Let's start with the three-fight Showtime card from Uncasville, Connecticut, and their main event with the highly touted Jaron "Boots" Ennis taking his next step forward against former IBF junior welterweight champion Sergey Lipinets.
Much as in last week's fight between Jamel Herring and Carl Frampton, the size difference between these two was glaring and Ennis dominated the once-beaten Lipinets in every round, including a 10-8 round after a fourth-round knockdown.
With Ennis leading 50-44 going to the sixth, there wouldn't be a seventh as Ennis finished with a right hook followed by a left hand to send Lipinets crashing to the floor with the fight ended without a count.
Al Bernstein made a great point on the telecast when he stated that Ennis is unusual for a fighter that can switch easily from lefty to righthander in that he can do so without losing power in either hand.
Ennis is bad news already for anyone in the division, not named Spence or Crawford, and his talents might be just as even against them although he could need a little seasoning against a fighter better than Lipinets against a Shawn Porter or Keith Thurman before a fight with the champions.
Ennis may not receive that title shot for a while as he is the definition of high risk-low reward for Spence, Crawford, or newly crowned WBA champion Yordenis Ugas and may have to be the mandatory challenger, but unless one of the inept "Four Donkeys" of boxing decides to radically elevate Ennis after his win over Lipinets, Ennis may have to fight an eliminator or not.
Ennis is currently ranked 7th by the WBO, 9th in the IBF (although this could be his biggest leap as Lipinets was rated 3rd there), 12th by the WBC, and unranked by the putrid WBA, who finds a way to rate fighters such as Gabriel Maestre, Alberto Palmetta, Abel Ramos, Cody Crowley, and Conor Benn without Ennis.
The undercard pitting two of those WBA welterweights rated ahead of Ennis in an eliminator between Eimantas Stanionis and Thomas Dulorme.
Dulorme is a solid, but not quite top ten 147 pounder and he was thought to give the undefeated Stanionis his toughest fight as a pro and he did so in a close unanimous decision victory,
Stanionis won the final four rounds on my card to win 115-113 over Dulorme, who likely earned himself another paycheck against an undefeated prospect/contender with a strong effort.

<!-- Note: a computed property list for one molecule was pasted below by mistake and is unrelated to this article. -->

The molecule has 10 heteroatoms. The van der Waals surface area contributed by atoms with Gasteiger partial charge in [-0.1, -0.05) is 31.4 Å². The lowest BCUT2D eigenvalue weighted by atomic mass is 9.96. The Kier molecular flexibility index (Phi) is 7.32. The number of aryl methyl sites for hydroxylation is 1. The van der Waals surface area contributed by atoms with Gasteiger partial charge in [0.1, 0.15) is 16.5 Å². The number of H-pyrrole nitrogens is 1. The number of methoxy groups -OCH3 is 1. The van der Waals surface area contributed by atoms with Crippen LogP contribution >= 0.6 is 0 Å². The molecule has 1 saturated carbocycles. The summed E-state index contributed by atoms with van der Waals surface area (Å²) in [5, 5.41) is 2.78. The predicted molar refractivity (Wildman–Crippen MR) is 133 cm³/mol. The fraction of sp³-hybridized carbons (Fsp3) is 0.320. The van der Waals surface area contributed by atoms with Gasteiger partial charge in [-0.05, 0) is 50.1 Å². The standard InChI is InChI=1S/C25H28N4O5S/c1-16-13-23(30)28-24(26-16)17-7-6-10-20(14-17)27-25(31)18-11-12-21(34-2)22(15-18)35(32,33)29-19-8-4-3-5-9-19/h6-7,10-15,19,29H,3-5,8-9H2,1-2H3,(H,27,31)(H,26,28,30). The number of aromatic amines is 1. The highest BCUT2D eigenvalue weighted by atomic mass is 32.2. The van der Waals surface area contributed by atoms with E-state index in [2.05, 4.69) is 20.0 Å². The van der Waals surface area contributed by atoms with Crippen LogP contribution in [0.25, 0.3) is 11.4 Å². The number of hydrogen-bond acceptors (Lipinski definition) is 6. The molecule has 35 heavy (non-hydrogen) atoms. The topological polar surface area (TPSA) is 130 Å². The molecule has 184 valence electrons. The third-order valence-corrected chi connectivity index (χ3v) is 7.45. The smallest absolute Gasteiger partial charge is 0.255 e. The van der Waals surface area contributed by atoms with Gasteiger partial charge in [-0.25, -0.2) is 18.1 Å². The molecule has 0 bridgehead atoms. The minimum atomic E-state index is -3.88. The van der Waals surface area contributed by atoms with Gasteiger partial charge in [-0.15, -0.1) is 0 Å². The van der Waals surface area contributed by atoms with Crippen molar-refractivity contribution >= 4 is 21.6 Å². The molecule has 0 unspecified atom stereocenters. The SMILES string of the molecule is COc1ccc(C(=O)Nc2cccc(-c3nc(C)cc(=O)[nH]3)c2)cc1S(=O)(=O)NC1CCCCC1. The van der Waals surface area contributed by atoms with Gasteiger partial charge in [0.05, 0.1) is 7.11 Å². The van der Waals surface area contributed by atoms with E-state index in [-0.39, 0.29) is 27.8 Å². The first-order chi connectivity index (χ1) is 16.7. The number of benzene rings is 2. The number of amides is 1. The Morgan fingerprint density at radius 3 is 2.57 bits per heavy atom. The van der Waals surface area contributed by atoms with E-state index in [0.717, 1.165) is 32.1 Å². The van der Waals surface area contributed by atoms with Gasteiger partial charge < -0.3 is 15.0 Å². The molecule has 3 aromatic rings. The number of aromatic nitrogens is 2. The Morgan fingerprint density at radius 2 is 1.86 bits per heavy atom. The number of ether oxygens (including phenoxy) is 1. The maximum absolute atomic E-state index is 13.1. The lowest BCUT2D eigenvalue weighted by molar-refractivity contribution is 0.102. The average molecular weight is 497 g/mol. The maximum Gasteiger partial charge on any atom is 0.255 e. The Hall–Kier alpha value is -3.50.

I don't think Stanionis has a prayer against Jaron Ennis, but he looks like an eventual top ten welterweight.
The opener was expected to be a dull battle and instead was a terrific fight as Jerwin Ancajas retained his IBF junior bantamweight championship with a unanimous decision over Jonathan Rodriguez.
Lots of action in this one and Ancajas scoring an eighth-round knockdown that won him the fight on my card 114-113, although it seemed that many were unhappy with the official scores that saw Ancajas win by wider margins of three, five, and seven points.
If you really stretch things, you may see Ancajas by three points but the five and seven are ridiculous cards.
Ancajas kept his title for the ninth time and I'd like to see him in a unification fight against WBO champion Kazuto Ioka, which would create a natural opponent for the survivor of the triangle between Juan Francisco Estrada, Roman Gonzalez, and Srisaket Sor Rungvisai, and a great attempt for the unknown Rodriguez, who I would like to see again in a big fight.
Over on ESPN, heavily favored Joe Smith rallied to win the final two rounds and slide by Maxim Vlasov by a majority decision in Tulsa Oklahoma to grab the vacant WBO light heavyweight title.
The scorecards were even at 114-114 and the two cards for Smith were 115-113 and 115-112.
The latter score didn't cost Vlasov the fight, but Smith hit Vlasov in the back of the head in the eleventh round and the fight was shortly delayed so Vlasov could recover, but the 115-112 judge still scored the round 10-8 stating that he thought it was a knockdown.
That's great and all, but your ruling isn't suppose to overrule the referee's decision- Be grateful that point didn't cost Vlasov all that much.
Vlasov used an awkward volume punching style that puzzled Smith for most of the fight and I thought Vlasov did enough to pull the upset 115-113 on my scorecard.
But per usual, the underdog on the road rarely gets the close call and Vlasov certainly didn't help his cause by giving Smith the final two rounds which were enough to give Smith the win.
Smith will likely unify his newly won title with those of WBC and IBF champion Artur Beterbiev in what should be a great fight between two straight ahead bombers with the best punching power in the division.
In the boxing challenge, I outscored Ramon Malpica seven-five on the weekend (including the previously written Conor Benn win) with the win by Jerwin Ancajas allowing for the two-point difference.
I lead the boxing challenge 45-41.